What impact has Covid-19 had on the rental market and what solutions are there to falling rents, and longer void periods?
Author:John-Paul Llano - Business Development Manager
Rents are falling fast in major cities across the UK as a result of coronavirus. The falls are most pronounced in London, the city in the UK most exposed to the demand shock unleashed by the pandemic. But rents in Manchester, Birmingham, Edinburgh, Leeds and Reading have also tumbled in recent months, and are unlikely to rebound quickly, according to data from property portal Zoopla In the 12 months to October, average rents in London fell 8.3 per cent; in Birmingham they slipped 3.2 per cent; in Reading 2.2 per cent and in Edinburgh 1.7 per cent. All cities in the analysis fell below their surrounding region, reflecting weak demand for accommodation closer to town centres.
The increased prevalence of homeworking has frayed bonds to the office, and allowed renters to relocate further afield. Rather than living in expensive city centres, in order to save on travel costs many have chosen to move to the fringes of cities or beyond. Companies such as Spotify and Unilever have already expressed their desire to let their workforce to continue working from home and not to return to the office. And with working from home seeming to be the new “new” it seems likely that once normality resumes that this will be a common trend.
On top of falling rents, void periods have increased. One of the main reasons is that tenants have an abundance of choice now. In London in previous years gone by, the average tenant had 7-8 options to view before they placed an offer. According to Foxtons, from NOV-20 their options have essentially doubled to around 15-16 options. Meaning tenants can negotiate on pricing and with the wealth of knowledge on the internet form sites such as Zoopla, they have the resources to negotiate further down.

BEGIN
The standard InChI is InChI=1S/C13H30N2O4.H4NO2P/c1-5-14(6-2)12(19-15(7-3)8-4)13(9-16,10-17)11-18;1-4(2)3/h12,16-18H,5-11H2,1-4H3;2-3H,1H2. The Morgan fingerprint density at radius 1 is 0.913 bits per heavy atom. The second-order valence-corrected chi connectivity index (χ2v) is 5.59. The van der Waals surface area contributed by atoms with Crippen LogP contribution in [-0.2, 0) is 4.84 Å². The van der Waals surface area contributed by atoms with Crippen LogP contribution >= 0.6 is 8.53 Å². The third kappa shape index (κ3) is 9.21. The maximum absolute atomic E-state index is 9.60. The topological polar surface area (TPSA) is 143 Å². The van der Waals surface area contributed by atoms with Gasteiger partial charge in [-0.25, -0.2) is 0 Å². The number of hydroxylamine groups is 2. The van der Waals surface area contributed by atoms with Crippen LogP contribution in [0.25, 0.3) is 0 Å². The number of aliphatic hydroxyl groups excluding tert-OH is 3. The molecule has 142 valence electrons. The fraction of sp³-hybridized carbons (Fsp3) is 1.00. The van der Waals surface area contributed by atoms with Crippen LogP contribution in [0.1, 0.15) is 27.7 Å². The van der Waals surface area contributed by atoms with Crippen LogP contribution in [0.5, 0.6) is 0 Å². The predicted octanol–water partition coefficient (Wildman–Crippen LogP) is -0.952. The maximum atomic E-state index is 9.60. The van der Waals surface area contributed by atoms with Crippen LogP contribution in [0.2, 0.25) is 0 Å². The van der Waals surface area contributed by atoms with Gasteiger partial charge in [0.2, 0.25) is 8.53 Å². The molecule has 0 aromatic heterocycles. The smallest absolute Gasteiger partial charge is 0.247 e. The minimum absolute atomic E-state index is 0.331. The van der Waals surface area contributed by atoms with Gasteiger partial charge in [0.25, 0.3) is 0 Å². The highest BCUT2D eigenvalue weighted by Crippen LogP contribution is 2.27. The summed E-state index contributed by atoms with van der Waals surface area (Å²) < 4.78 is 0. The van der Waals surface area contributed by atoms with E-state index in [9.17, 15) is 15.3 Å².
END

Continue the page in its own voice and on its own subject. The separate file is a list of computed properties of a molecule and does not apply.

Another reason why the market won’t immediately bounce back is due to unemployment rates. It was reported that approximately 1.5 million private renters were furloughed and it is predicted that up to 20% of workers enrolled on the JRS could be made redundant when the scheme ends.
London is particularly vulnerable. It has the fourth highest rate of furloughed employees in the country (30%), with some boroughs including Newham, Hounslow, Haringey and Brent higher still at 35% or more. Should a significant number of these workers find themselves unemployed as the JRS winds down, the impact will be felt widely across the capital’s private rented sector.
BTR schemes could well see occupancy rates decline once again and those located in areas with high numbers of job seekers may struggle to find new residents able to pay full price for their properties.
How are BTR developments and landlords with portfolios going to cope with this? It doesn’t seem prevalent that developments and landlords alike will welcome lower rental yields. So what can they do? One option would be to welcome the idea of working with short-let companies like UnderTheDoormat to essentially plug their voids and helping up with lease up periods. With larger void periods on average a short let of a couple of weeks would help landlords and developments bring in revenue while they continue to market for long lets. This will also help with pricing. Landlords won’t necessarily feel the need to accept the first offer they get due to a short let in place meaning that they can achieve higher rental yields. Along with this, an added benefit is that homes with a guest/tenant will usually be of benefit when it comes to viewings and achieving a ‘sale’. For BTR developments who already have a short-let model in place, HOSPIRIA would be an additional way to further market and enhance their portfolios coverage on the market.